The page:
The archaeological site of Nunalleq on the southwest coast of Alaska preserves a fateful moment, frozen in time. The muddy square of earth is full of everyday things that the indigenous Yupik people used to survive and to celebrate life here, all left just as they lay when a deadly attack came almost four centuries ago.
Around the perimeter of what was once a large sod structure are traces of fire used to smoke out the residents—some 50 people, probably an alliance of extended families, who lived here when they weren’t out hunting, fishing, and gathering plants. No one, it seems, was spared. Archaeologists unearthed the remains of someone, likely a woman, who appears to have succumbed to smoke inhalation as she tried to dig an escape tunnel under a wall. Skeletons of women, children, and elders were found together, facedown in the mud, suggesting that they were captured and killed.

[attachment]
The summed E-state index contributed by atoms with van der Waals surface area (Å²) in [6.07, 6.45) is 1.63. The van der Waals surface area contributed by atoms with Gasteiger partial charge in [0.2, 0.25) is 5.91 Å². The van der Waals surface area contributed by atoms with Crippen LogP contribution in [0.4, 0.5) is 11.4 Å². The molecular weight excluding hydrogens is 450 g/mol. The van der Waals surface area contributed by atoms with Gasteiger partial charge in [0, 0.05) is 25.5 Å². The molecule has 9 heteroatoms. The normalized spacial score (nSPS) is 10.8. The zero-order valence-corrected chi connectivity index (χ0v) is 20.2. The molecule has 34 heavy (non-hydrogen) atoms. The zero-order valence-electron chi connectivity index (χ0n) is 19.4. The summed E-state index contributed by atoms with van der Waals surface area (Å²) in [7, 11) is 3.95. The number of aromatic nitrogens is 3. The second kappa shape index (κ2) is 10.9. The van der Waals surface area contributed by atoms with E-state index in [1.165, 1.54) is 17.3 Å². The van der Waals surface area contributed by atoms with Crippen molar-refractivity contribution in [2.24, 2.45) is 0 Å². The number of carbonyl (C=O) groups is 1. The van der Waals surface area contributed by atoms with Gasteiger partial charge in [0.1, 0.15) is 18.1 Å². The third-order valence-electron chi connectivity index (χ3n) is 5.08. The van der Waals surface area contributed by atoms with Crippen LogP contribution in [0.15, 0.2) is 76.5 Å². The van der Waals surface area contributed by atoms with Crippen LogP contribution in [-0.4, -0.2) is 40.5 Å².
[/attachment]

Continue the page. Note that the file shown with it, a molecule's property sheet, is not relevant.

As is often the case in archaeology, a tragedy of long ago is a boon to modern science. Archaeologists have recovered more than 2,500 intact artifacts at Nunalleq, from typical eating utensils to extraordinary things such as wooden ritual masks, ivory tattoo needles, and a belt of caribou teeth. Beyond the sheer quantity and variety, the objects are astonishingly well preserved, having been frozen in the ground since about 1660.